It was Decoration Day (we now call it Memorial Day) in 1933. A game was scheduled to entertain the convicts at the Kansas State Prison at Lansing, Kansas. The American Legion team from Leavenworth was playing against a team from Topeka. Murry Dickson was on the mound for the American Legion team, and things were not going well. It was the sixth inning, and Dickson’s team was ahead 1-0. But the bases were loaded, nobody out, and the count 3 balls and no strikes.
Suddenly, there was a commotion in the stands. A group of convicts, led by convicted killer Wilbur Underhill, had taken the warden hostage at gunpoint. The prisoners, armed with guns smuggled in by gangster friends on the outside, made good their escape in the warden’s personal car. Prison guards with tommy guns quickly ended the game and escorted the players to safety. 17 year-old Murry Dickson was pleased to survive unhurt and was credited with pitching a shutout.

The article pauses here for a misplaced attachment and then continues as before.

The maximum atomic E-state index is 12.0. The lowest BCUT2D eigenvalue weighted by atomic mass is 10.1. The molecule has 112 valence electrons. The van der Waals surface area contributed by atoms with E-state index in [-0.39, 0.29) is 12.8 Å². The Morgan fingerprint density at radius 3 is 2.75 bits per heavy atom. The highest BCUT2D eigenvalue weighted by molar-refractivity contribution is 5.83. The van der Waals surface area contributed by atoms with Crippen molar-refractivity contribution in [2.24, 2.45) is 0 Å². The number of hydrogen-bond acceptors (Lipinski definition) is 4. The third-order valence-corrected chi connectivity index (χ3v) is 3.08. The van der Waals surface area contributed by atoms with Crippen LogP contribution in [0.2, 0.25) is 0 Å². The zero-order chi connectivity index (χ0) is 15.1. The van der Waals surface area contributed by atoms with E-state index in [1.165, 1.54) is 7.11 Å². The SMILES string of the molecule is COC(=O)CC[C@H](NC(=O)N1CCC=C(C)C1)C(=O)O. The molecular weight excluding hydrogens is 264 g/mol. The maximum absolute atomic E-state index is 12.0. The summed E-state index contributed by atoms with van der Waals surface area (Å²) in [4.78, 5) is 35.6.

During WW2, Murry served with the US Army under General Patton. He was well-liked by his fellow soldiers. On Thanksgiving Day, 1944, his patrol was close to the German lines and facing a holiday dinner of K-rations. There were some chickens in the woods running loose, left behind by fleeing civilians. Dickson unlimbered his slingshot and quickly brought down several chickens for a holiday feast.
A crafty hurler, Murry was also known for his batting skills. He was a good .300 hitter in the minors, and a steady .250 hitter in the majors. In ’39 he was sent to Houston in the Texas League. In each of his first two starts, he hit a home run, and was nicknamed “Home Run Dickson” by the Houston fans.
This card was issued by Miller Press